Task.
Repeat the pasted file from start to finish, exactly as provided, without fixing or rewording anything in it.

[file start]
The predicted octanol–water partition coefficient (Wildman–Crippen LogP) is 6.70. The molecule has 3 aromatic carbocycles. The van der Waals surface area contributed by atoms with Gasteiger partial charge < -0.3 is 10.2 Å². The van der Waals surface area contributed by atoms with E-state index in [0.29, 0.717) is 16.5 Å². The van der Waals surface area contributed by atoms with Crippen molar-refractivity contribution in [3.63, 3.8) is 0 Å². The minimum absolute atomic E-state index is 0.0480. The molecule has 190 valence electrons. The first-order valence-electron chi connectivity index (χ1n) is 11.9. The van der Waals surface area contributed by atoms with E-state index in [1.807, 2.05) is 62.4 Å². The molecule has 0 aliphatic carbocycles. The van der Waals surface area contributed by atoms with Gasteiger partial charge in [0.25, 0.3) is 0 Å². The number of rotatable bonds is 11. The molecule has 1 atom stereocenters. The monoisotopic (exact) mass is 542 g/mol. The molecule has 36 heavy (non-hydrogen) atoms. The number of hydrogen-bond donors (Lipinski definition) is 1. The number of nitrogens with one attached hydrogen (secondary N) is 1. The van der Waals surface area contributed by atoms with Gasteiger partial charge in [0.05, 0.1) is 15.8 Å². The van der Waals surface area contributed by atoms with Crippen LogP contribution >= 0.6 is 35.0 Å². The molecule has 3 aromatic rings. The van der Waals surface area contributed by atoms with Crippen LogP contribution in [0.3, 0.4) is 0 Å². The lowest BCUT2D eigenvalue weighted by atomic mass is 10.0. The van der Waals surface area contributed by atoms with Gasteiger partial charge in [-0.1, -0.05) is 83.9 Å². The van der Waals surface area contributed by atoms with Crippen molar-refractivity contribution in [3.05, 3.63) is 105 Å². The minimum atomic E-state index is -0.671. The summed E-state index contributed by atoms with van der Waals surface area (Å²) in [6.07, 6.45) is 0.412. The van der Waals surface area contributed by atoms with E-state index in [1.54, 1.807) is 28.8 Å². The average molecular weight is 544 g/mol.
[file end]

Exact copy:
The predicted octanol–water partition coefficient (Wildman–Crippen LogP) is 6.70. The molecule has 3 aromatic carbocycles. The van der Waals surface area contributed by atoms with Gasteiger partial charge < -0.3 is 10.2 Å². The van der Waals surface area contributed by atoms with E-state index in [0.29, 0.717) is 16.5 Å². The van der Waals surface area contributed by atoms with Crippen molar-refractivity contribution in [3.63, 3.8) is 0 Å². The minimum absolute atomic E-state index is 0.0480. The molecule has 190 valence electrons. The first-order valence-electron chi connectivity index (χ1n) is 11.9. The van der Waals surface area contributed by atoms with E-state index in [1.807, 2.05) is 62.4 Å². The molecule has 0 aliphatic carbocycles. The van der Waals surface area contributed by atoms with Gasteiger partial charge in [0.25, 0.3) is 0 Å². The number of rotatable bonds is 11. The molecule has 1 atom stereocenters. The monoisotopic (exact) mass is 542 g/mol. The molecule has 36 heavy (non-hydrogen) atoms. The number of hydrogen-bond donors (Lipinski definition) is 1. The number of nitrogens with one attached hydrogen (secondary N) is 1. The van der Waals surface area contributed by atoms with Gasteiger partial charge in [0.05, 0.1) is 15.8 Å². The van der Waals surface area contributed by atoms with Crippen LogP contribution >= 0.6 is 35.0 Å². The molecule has 3 aromatic rings. The van der Waals surface area contributed by atoms with Crippen LogP contribution in [0.3, 0.4) is 0 Å². The lowest BCUT2D eigenvalue weighted by atomic mass is 10.0. The van der Waals surface area contributed by atoms with Gasteiger partial charge in [-0.1, -0.05) is 83.9 Å². The van der Waals surface area contributed by atoms with Crippen molar-refractivity contribution in [3.05, 3.63) is 105 Å². The minimum atomic E-state index is -0.671. The summed E-state index contributed by atoms with van der Waals surface area (Å²) in [6.07, 6.45) is 0.412. The van der Waals surface area contributed by atoms with E-state index in [1.54, 1.807) is 28.8 Å². The average molecular weight is 544 g/mol.